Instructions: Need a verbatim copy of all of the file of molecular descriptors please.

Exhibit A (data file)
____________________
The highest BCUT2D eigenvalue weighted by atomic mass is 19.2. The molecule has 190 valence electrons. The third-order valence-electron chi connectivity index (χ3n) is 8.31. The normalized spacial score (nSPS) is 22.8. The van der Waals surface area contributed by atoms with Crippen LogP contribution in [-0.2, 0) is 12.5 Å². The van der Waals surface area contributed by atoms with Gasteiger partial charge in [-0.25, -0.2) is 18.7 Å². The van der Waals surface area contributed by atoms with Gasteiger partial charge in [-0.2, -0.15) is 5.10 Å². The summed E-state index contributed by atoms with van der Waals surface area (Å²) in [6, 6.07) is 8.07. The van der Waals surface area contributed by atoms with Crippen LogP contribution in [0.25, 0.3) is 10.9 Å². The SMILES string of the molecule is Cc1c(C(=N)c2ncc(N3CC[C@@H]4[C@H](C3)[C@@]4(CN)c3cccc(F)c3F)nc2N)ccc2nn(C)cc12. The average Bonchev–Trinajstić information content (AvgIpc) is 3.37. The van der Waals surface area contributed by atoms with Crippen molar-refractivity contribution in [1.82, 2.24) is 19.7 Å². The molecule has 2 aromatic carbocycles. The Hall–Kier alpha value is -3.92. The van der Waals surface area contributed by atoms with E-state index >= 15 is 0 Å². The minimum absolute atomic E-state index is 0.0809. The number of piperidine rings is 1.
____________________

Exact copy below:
The highest BCUT2D eigenvalue weighted by atomic mass is 19.2. The molecule has 190 valence electrons. The third-order valence-electron chi connectivity index (χ3n) is 8.31. The normalized spacial score (nSPS) is 22.8. The van der Waals surface area contributed by atoms with Crippen LogP contribution in [-0.2, 0) is 12.5 Å². The van der Waals surface area contributed by atoms with Gasteiger partial charge in [-0.25, -0.2) is 18.7 Å². The van der Waals surface area contributed by atoms with Gasteiger partial charge in [-0.2, -0.15) is 5.10 Å². The summed E-state index contributed by atoms with van der Waals surface area (Å²) in [6, 6.07) is 8.07. The van der Waals surface area contributed by atoms with Crippen LogP contribution in [0.25, 0.3) is 10.9 Å². The SMILES string of the molecule is Cc1c(C(=N)c2ncc(N3CC[C@@H]4[C@H](C3)[C@@]4(CN)c3cccc(F)c3F)nc2N)ccc2nn(C)cc12. The average Bonchev–Trinajstić information content (AvgIpc) is 3.37. The van der Waals surface area contributed by atoms with Crippen molar-refractivity contribution in [1.82, 2.24) is 19.7 Å². The molecule has 2 aromatic carbocycles. The Hall–Kier alpha value is -3.92. The van der Waals surface area contributed by atoms with E-state index >= 15 is 0 Å². The minimum absolute atomic E-state index is 0.0809. The number of piperidine rings is 1.